The Year in the Thrift Store

 I didn’t want to know what I was looking for. I didn’t want to search or bid. What I wanted was the dream.

What were we obsessed with, invested in, and beset by in 2022? Hazlitt’s writers reflect on the issues, big and small. Keep up with this year’s series here.

In the beginning it still didn’t feel safe, so I dreamed about going instead. The setting was always a bunch of places from different eras of my life, interconnected. I’d walk through the back door of Beyond the Blue Box in Cobourg (dusty, concrete) into the basement of the Goodwill that used to be at the bottom of Roncesvalles (fluorescent, chaotic), then climb through a window into the Value Village up the street from my house (unventilated, lush). In every one there was my grandmother, sorting through boxes of books at the back. Sometimes other dream-type stuff would happen—a spontaneous farmers’ market in the parking lot, a Squid Game-style mass casualty, basketball over the PA—but for the most part I would just walk up and down the aisles, touching things and deciding. I tried on pants, sent pictures to Carlo, went through the checkout, stuffed my stuff in the big paper bag. Every time I’d wake up with an ache, like when you dream about flying or a very intense crush. Sometimes I’d remember to write down what I’d found, like a reverse shopping list:

  • purple mohair sweater
  • brand-new pair of leather gloves
  • enormous collapsing faux fur top hat
  • pair of “Golden Girls-themed” Nike Cortez sneakers
  • stretchy black sequinned turtleneck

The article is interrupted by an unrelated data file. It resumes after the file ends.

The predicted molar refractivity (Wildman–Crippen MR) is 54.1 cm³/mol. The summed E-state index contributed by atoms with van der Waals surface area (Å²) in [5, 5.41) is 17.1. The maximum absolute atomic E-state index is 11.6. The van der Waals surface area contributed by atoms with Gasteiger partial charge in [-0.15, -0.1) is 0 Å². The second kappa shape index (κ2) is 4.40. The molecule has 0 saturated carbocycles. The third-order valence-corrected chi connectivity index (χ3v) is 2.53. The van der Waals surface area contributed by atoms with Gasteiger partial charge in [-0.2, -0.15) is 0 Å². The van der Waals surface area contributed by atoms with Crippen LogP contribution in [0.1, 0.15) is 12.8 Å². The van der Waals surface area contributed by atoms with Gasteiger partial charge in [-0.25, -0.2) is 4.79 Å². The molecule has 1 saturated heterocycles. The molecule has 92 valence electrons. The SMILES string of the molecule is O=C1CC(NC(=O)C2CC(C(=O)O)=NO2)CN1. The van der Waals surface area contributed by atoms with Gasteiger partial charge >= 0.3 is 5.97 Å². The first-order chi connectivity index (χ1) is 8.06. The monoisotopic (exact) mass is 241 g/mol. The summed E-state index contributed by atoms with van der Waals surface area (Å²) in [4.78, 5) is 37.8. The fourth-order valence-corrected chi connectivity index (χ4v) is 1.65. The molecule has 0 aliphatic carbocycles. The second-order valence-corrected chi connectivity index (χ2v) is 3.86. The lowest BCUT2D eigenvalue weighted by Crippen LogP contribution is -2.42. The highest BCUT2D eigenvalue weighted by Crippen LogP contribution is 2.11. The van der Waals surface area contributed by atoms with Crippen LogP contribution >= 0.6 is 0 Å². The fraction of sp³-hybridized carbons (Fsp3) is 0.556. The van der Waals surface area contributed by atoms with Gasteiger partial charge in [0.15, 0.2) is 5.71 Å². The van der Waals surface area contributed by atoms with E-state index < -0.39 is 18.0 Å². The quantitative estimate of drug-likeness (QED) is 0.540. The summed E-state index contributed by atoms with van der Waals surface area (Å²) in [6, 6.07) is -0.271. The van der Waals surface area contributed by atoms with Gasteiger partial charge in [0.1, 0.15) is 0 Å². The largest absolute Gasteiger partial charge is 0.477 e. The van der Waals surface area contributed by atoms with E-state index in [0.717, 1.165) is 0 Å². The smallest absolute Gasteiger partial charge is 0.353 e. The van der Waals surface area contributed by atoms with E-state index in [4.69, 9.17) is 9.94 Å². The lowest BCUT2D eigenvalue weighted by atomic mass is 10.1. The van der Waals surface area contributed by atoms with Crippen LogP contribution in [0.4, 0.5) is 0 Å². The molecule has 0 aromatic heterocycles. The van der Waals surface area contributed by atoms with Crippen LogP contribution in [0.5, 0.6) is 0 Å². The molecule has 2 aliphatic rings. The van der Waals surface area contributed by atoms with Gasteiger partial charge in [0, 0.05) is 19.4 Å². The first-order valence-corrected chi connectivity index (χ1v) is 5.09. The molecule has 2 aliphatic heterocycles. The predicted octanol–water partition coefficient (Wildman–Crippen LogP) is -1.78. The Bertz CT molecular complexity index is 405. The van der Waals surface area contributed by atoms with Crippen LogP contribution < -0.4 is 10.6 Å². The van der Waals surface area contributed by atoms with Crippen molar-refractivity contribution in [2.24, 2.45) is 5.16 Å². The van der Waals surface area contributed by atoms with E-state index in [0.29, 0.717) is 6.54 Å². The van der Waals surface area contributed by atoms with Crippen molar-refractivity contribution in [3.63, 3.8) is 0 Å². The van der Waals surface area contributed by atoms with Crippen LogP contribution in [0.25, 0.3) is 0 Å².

• pastel-pink melamine iMac
  • liquid silver American Apparel bodysuit
  • rare jazz tape by the artist “Steve Honk”


, etc. I wondered whether I was supposed to read any significance into the items themselves, or whether all they symbolized was the strength of my addiction. Either way, it was just like real life. Sometimes I’d walk away with nothing. The store was just fifteen minutes from my house, this whole time. 


I experimented with substitutes. I scrolled through Instagram accounts. I watched livestreamed videos. I tried Etsy and eBay and Depop and froze over the search bar. Sometimes a deep and primal and useless frustration would pulse through me. It was the anger of a baby. I didn’t want to know what I was looking for. I didn’t want to search or bid. What I wanted was the dream.


I used to describe it as a meditative activity. “My only hobby,” I’d say, in a tone like I was joking. “My only sport.” When I went to the thrift store I felt like I was kicking my brain into a particular gear, one that allowed me to work out more complex or high-stakes problems in the background while the more conscious part of my mind was absorbed in the upfront, surface-level act of assessment. I wasn’t totally wrong. There is a right-now-ness to it. You have to be present, paying attention.